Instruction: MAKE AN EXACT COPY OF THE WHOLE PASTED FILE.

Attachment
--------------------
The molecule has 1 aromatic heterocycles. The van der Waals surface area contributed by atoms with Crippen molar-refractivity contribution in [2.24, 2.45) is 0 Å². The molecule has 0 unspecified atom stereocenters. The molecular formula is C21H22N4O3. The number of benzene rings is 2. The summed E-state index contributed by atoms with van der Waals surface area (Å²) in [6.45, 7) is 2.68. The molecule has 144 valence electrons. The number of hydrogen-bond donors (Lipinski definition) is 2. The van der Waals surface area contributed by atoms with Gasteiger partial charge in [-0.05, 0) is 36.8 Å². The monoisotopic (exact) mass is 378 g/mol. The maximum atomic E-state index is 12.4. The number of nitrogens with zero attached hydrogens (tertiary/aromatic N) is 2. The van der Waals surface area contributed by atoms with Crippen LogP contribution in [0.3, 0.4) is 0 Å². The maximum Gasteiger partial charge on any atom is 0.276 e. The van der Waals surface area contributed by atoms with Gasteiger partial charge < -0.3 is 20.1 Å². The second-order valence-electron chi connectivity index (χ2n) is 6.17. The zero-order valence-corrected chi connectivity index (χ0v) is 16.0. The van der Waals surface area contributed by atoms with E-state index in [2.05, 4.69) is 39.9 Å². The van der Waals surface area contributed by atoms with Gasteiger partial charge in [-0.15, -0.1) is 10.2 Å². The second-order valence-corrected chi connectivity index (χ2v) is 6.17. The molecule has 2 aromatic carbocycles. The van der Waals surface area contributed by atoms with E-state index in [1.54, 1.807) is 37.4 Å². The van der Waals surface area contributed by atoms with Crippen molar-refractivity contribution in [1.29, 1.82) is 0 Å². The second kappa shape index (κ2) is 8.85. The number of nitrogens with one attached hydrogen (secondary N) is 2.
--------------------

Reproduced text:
The molecule has 1 aromatic heterocycles. The van der Waals surface area contributed by atoms with Crippen molar-refractivity contribution in [2.24, 2.45) is 0 Å². The molecule has 0 unspecified atom stereocenters. The molecular formula is C21H22N4O3. The number of benzene rings is 2. The summed E-state index contributed by atoms with van der Waals surface area (Å²) in [6.45, 7) is 2.68. The molecule has 144 valence electrons. The number of hydrogen-bond donors (Lipinski definition) is 2. The van der Waals surface area contributed by atoms with Gasteiger partial charge in [-0.05, 0) is 36.8 Å². The monoisotopic (exact) mass is 378 g/mol. The maximum atomic E-state index is 12.4. The number of nitrogens with zero attached hydrogens (tertiary/aromatic N) is 2. The van der Waals surface area contributed by atoms with Crippen LogP contribution in [0.3, 0.4) is 0 Å². The maximum Gasteiger partial charge on any atom is 0.276 e. The van der Waals surface area contributed by atoms with Gasteiger partial charge < -0.3 is 20.1 Å². The second-order valence-electron chi connectivity index (χ2n) is 6.17. The zero-order valence-corrected chi connectivity index (χ0v) is 16.0. The van der Waals surface area contributed by atoms with E-state index in [2.05, 4.69) is 39.9 Å². The van der Waals surface area contributed by atoms with Gasteiger partial charge in [-0.15, -0.1) is 10.2 Å². The second-order valence-corrected chi connectivity index (χ2v) is 6.17. The molecule has 2 aromatic carbocycles. The van der Waals surface area contributed by atoms with E-state index in [1.54, 1.807) is 37.4 Å². The van der Waals surface area contributed by atoms with Crippen molar-refractivity contribution in [1.29, 1.82) is 0 Å². The second kappa shape index (κ2) is 8.85. The number of nitrogens with one attached hydrogen (secondary N) is 2.